14. For the thickheaded thriller Assassin's Bullet the Bulgarian actress Elika Portnoy dreamed up a story with three roles for herself and fails to convince in any of them.
  15. The ghastliness of this damp and squishy comedy is the byproduct of a confused and earnest sentimentality, a willful devotion to wide-eyed wonder that confuses simplicity with simple-mindedness.
  16. Once Why Stop Now? has exhausted its bag of tricks, there is a screeching of brakes as it approaches the edge of the cliff. Having expended all that stamina, the film collapses from exhaustion and settles for an abrupt, feel-good ending that is as perfunctory as it is preposterous.
  17. Mr. D'Souza stumbles when interviewing George Obama, the president's half-brother, an activist who voluntarily lives amid squalor in Nairobi, Kenya. "Obama has not done anything to help you," Mr. D'Souza says. "He's taking care of me; I'm part of the world," George Obama replies.
  18. With the exception of Marie Little White Lies focuses mostly on the men: whiny, strutting little boys whose exasperated, tight-lipped wives put up with their bad behavior and sometimes have to act like mommies.
  19. There are too many action-movie clichés without enough dramatic purpose, and interesting themes and anecdotes are scattered around without being fully explored. This is weak and cloudy moonshine: it doesn't burn or intoxicate.
  20. The Day cycles through bursts of horrific violence only to end much as it begins: static, hollow and vague.
  21. With slapstick smothering the scares, [REC 3] is further marred by a plot in which the muted Catholicism of its antecedents is turned up to full blast.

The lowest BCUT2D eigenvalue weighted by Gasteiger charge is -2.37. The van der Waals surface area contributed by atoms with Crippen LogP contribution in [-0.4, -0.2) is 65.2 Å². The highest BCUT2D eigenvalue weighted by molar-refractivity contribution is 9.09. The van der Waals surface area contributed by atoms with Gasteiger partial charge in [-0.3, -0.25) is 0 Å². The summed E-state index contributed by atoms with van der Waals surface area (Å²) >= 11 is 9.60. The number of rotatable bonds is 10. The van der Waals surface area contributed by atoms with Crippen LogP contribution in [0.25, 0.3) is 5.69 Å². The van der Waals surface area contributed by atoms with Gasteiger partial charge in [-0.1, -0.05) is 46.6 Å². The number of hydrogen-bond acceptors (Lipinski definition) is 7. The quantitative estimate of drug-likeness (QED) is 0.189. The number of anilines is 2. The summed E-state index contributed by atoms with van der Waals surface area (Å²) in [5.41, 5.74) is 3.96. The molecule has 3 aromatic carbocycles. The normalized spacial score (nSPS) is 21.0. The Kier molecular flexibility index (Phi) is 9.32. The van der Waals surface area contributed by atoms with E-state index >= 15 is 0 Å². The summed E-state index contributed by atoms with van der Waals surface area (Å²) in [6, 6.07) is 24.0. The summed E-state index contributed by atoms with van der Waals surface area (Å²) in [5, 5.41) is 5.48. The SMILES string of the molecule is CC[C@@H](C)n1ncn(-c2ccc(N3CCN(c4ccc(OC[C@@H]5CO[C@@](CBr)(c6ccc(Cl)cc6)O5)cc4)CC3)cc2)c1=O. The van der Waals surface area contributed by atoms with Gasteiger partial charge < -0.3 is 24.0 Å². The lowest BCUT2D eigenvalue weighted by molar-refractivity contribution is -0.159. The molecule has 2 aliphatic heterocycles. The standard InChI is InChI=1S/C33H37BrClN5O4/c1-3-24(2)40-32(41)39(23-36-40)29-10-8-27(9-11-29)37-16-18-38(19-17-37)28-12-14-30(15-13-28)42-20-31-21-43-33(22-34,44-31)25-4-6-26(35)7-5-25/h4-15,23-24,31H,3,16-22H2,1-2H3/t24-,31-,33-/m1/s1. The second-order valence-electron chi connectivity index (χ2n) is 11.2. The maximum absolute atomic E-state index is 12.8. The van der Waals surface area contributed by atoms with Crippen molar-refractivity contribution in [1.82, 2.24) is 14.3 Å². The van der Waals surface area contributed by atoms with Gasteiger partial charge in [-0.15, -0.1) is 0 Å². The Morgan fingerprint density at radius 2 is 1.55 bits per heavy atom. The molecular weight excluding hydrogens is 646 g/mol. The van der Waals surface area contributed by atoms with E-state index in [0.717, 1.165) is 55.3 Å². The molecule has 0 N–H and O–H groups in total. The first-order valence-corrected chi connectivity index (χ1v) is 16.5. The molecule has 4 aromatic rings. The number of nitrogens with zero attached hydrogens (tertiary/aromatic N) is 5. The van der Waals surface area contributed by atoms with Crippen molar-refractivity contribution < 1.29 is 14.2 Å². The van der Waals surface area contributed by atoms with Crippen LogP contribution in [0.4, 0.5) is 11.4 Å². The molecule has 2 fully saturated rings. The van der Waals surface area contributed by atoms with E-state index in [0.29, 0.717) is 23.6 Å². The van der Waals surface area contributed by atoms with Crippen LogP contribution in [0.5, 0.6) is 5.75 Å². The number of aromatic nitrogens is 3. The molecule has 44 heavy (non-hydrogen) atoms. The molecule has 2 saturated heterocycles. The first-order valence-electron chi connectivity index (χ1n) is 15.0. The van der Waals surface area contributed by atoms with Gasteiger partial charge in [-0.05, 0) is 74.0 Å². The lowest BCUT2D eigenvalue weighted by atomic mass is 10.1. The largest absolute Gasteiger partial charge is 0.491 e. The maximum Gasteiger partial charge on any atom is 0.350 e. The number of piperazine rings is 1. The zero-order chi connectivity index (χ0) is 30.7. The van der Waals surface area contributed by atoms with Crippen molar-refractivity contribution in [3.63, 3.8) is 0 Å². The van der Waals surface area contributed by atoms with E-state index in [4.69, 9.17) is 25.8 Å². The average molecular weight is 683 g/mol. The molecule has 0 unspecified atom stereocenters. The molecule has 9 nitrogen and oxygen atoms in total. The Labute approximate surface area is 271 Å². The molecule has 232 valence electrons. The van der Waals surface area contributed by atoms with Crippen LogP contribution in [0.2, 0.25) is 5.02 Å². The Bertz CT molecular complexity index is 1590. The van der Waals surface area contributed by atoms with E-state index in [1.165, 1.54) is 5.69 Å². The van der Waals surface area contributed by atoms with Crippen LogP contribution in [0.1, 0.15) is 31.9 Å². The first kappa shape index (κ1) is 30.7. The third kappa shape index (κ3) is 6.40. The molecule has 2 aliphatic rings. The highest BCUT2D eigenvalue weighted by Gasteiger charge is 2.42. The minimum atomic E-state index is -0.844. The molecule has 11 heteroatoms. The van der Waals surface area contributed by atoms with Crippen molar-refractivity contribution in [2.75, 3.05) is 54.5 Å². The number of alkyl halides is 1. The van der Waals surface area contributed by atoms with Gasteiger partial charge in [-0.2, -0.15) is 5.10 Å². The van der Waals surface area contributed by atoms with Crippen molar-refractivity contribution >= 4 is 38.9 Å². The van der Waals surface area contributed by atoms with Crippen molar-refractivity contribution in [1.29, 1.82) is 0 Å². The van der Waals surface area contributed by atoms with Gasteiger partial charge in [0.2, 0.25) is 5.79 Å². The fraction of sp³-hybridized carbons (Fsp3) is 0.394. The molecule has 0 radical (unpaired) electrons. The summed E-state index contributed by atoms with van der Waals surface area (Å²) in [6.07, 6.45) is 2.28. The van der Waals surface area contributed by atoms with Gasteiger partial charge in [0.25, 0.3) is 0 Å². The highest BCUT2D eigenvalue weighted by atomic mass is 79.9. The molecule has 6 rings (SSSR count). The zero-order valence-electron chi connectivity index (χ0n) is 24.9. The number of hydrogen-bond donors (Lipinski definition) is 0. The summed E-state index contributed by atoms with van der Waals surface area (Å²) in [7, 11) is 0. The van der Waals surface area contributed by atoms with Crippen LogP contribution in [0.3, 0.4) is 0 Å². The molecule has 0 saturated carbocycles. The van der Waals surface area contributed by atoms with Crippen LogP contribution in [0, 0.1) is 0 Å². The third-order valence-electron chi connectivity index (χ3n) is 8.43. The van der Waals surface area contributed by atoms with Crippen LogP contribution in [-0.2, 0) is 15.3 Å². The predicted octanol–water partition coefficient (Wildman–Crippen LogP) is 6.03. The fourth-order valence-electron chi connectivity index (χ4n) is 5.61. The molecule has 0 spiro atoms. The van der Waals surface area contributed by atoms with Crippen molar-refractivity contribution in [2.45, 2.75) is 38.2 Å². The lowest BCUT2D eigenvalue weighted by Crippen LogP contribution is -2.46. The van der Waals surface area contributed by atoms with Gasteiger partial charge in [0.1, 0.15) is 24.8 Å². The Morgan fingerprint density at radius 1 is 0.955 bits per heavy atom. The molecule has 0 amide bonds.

22. The story, too, undercuts the actors.
  23. The film's subject matter is epochal, its delivery less so.
  24. Taking place almost entirely inside computer-simulated global locations, "Retribution" moves closer than ever to its airless video game roots.
  25. Exhaustive and exhausting, the new energy documentary Switch is so monotonous it makes "An Inconvenient Truth" look like "Armageddon."
  26. Pairing a dull romance with an even duller sport (at least as represented here), this cliché-ridden vanity project is more suited to the ABC Family channel than to the inside of a movie theater.
  27. Every so often there's a suggestion that a police state may actually be a lousy idea, but this thought dies even faster than the disposable characters.
  28. The fatal flaw of this well-acted movie, whose creators are sex industry veterans, is its refusal to examine Angelina's occupation from outside the bubble. You might even call it a recruitment film.
  29. Only occasionally funny and not at all illuminating about the rich world of a cappella singing.
  30. Despite Ms. Janssen's fine taste in music - it's lovely to hear Jorma Kaukonen's "Genesis" on the soundtrack - her film's downfall was ensured by a leading lady who will always be more credible chasing zombies than the American dream.